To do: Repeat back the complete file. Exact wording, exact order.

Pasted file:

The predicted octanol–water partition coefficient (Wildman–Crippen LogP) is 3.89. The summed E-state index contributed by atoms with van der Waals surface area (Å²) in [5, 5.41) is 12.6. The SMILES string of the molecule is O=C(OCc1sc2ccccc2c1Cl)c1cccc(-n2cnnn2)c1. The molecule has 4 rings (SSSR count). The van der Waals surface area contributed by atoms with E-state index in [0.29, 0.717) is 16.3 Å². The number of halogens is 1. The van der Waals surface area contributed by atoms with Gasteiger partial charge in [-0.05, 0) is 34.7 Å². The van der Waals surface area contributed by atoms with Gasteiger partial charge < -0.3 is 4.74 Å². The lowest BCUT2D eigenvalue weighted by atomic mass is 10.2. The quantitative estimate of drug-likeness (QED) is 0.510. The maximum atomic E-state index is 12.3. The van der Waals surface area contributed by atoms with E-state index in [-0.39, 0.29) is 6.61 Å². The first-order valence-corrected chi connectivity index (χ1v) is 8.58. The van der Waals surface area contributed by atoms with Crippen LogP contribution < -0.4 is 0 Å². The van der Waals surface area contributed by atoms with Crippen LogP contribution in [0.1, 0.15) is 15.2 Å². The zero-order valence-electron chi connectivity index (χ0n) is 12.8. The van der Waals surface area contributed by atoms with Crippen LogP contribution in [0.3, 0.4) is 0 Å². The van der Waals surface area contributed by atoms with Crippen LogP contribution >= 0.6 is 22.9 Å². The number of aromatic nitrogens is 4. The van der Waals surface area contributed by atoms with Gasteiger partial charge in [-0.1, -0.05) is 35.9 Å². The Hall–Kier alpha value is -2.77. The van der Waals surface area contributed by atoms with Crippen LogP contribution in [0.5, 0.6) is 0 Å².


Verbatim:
The predicted octanol–water partition coefficient (Wildman–Crippen LogP) is 3.89. The summed E-state index contributed by atoms with van der Waals surface area (Å²) in [5, 5.41) is 12.6. The SMILES string of the molecule is O=C(OCc1sc2ccccc2c1Cl)c1cccc(-n2cnnn2)c1. The molecule has 4 rings (SSSR count). The van der Waals surface area contributed by atoms with E-state index in [0.29, 0.717) is 16.3 Å². The number of halogens is 1. The van der Waals surface area contributed by atoms with Gasteiger partial charge in [-0.05, 0) is 34.7 Å². The van der Waals surface area contributed by atoms with Gasteiger partial charge < -0.3 is 4.74 Å². The lowest BCUT2D eigenvalue weighted by atomic mass is 10.2. The quantitative estimate of drug-likeness (QED) is 0.510. The maximum atomic E-state index is 12.3. The van der Waals surface area contributed by atoms with E-state index in [-0.39, 0.29) is 6.61 Å². The first-order valence-corrected chi connectivity index (χ1v) is 8.58. The van der Waals surface area contributed by atoms with Crippen LogP contribution < -0.4 is 0 Å². The van der Waals surface area contributed by atoms with Crippen LogP contribution in [0.1, 0.15) is 15.2 Å². The zero-order valence-electron chi connectivity index (χ0n) is 12.8. The van der Waals surface area contributed by atoms with Crippen LogP contribution in [0.3, 0.4) is 0 Å². The van der Waals surface area contributed by atoms with Crippen LogP contribution >= 0.6 is 22.9 Å². The number of aromatic nitrogens is 4. The van der Waals surface area contributed by atoms with Gasteiger partial charge in [-0.1, -0.05) is 35.9 Å². The Hall–Kier alpha value is -2.77. The van der Waals surface area contributed by atoms with Crippen LogP contribution in [0.5, 0.6) is 0 Å².